In June of 2016, we sat down with Dr. Tom Gilson, the nationally known medical examiner from Cuyahoga County, Ohio. Hoping it might inform and help others, Dr. Gilson reviewed Sam McNeil’s report from the medical examiner of Palm Beach County.
Today, we revisit that discussion and uncover how some communities, such as the Baltimore Department of Health, are studying overdose victims to discover new prevention strategies to impede the opioid epidemic.
Also joining us today is Brittney Spencer, the Overdose Fatality Review (OFR) Coordinator for the Maryland Department of Health. Ms. Spencer and her team have been fighting the opioid epidemic since 2014, researching the autopsy reports, treatment admission reports, police reports, and medical records of overdose victims to identify missed opportunities for prevention.
This research helps the OFR collaborate with stakeholders to develop new programs for overdose prevention. These programs save lives and prevent substance use disorder in the future.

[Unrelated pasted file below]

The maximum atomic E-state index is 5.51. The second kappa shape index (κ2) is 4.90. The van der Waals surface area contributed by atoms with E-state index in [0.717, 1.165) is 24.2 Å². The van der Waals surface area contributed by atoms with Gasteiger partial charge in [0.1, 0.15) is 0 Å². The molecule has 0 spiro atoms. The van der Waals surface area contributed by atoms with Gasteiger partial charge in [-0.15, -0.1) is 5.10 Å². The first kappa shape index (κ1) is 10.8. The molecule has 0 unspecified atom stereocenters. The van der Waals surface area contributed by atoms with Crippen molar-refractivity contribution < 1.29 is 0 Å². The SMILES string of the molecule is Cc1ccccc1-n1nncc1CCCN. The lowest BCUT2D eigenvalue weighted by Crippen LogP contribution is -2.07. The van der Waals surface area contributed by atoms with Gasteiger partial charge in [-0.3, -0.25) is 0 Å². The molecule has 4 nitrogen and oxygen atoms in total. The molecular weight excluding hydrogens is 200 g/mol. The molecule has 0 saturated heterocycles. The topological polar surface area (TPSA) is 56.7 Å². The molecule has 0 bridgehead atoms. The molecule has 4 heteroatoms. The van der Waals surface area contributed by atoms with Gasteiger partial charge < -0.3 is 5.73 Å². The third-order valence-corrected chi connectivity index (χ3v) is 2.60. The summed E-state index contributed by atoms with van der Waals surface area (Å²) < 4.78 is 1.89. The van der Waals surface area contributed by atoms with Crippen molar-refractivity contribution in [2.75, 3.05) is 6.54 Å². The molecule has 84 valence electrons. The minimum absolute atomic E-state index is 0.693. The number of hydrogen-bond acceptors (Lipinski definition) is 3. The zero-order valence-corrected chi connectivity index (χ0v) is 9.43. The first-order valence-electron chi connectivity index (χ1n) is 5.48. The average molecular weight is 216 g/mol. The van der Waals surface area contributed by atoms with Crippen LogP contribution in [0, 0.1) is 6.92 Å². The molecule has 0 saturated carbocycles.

The OFR team has learned much from studying the opioid epidemic’s effect on their community. Through their efforts, this one team from Baltimore provides the framework for strategies and programs such as Levels of Care, EMS Leave Behind, and LEAD. Together, these resources provide the necessary response tools to influence and impact the worst health crisis in our country’s history.
Listen to today’s podcast for a detailed breakdown of Maryland’s impact against the opioid crisis, with Brittney Spencer.
In our three-part series with American Overdose author, Chris McGreal, we took an in-depth look at some of the policies and practices of the FDA that helped lead to our nation’s worst health crisis in history. During the series, I spoke with the former chair of the FDA advisory committee, who’s role is to review and advise on drugs under consideration for approval by the FDA. I was surprised by his responses to my questions, rejecting the notion that mistakes were made, despite the number of deaths the opioids approved during his tenure caused. My take away from this interview was that the FDA is stuck in an inflexible mindset, and has made no attempt to rectify the impact the opioid crisis has had on our country over the last twenty years. Unsettled, I decided to dig a little deeper to find out if my impressions were representative of the today’s FDA. To help me answer that question is Dr. Raeford Brown, who for the last five years has been the chair of the FDA’s anesthetic and analgesic drug products advisory committee. Listen to today’s podcast for insight into the FDA’s policies and practices from the inside, with Dr. Raeford Brown.